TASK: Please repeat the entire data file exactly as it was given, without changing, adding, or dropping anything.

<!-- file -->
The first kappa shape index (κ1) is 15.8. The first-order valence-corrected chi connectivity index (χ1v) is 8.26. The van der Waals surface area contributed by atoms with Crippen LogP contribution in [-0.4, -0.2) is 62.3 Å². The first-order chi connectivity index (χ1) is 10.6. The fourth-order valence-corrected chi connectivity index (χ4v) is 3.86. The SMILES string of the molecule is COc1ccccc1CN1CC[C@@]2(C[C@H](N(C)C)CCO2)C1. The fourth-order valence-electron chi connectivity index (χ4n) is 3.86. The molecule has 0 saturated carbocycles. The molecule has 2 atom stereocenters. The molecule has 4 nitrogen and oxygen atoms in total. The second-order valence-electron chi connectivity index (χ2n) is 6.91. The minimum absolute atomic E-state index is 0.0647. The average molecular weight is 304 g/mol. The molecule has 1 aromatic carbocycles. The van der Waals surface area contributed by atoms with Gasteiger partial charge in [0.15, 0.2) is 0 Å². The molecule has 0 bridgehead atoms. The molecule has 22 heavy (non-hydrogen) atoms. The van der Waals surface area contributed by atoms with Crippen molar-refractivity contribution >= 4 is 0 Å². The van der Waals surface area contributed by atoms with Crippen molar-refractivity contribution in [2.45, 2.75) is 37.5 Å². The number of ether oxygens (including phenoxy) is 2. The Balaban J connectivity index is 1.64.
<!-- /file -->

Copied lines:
The first kappa shape index (κ1) is 15.8. The first-order valence-corrected chi connectivity index (χ1v) is 8.26. The van der Waals surface area contributed by atoms with Crippen LogP contribution in [-0.4, -0.2) is 62.3 Å². The first-order chi connectivity index (χ1) is 10.6. The fourth-order valence-corrected chi connectivity index (χ4v) is 3.86. The SMILES string of the molecule is COc1ccccc1CN1CC[C@@]2(C[C@H](N(C)C)CCO2)C1. The fourth-order valence-electron chi connectivity index (χ4n) is 3.86. The molecule has 0 saturated carbocycles. The molecule has 2 atom stereocenters. The molecule has 4 nitrogen and oxygen atoms in total. The second-order valence-electron chi connectivity index (χ2n) is 6.91. The minimum absolute atomic E-state index is 0.0647. The average molecular weight is 304 g/mol. The molecule has 1 aromatic carbocycles. The van der Waals surface area contributed by atoms with Gasteiger partial charge in [0.15, 0.2) is 0 Å². The molecule has 0 bridgehead atoms. The molecule has 22 heavy (non-hydrogen) atoms. The van der Waals surface area contributed by atoms with Crippen molar-refractivity contribution >= 4 is 0 Å². The van der Waals surface area contributed by atoms with Crippen molar-refractivity contribution in [2.45, 2.75) is 37.5 Å². The number of ether oxygens (including phenoxy) is 2. The Balaban J connectivity index is 1.64.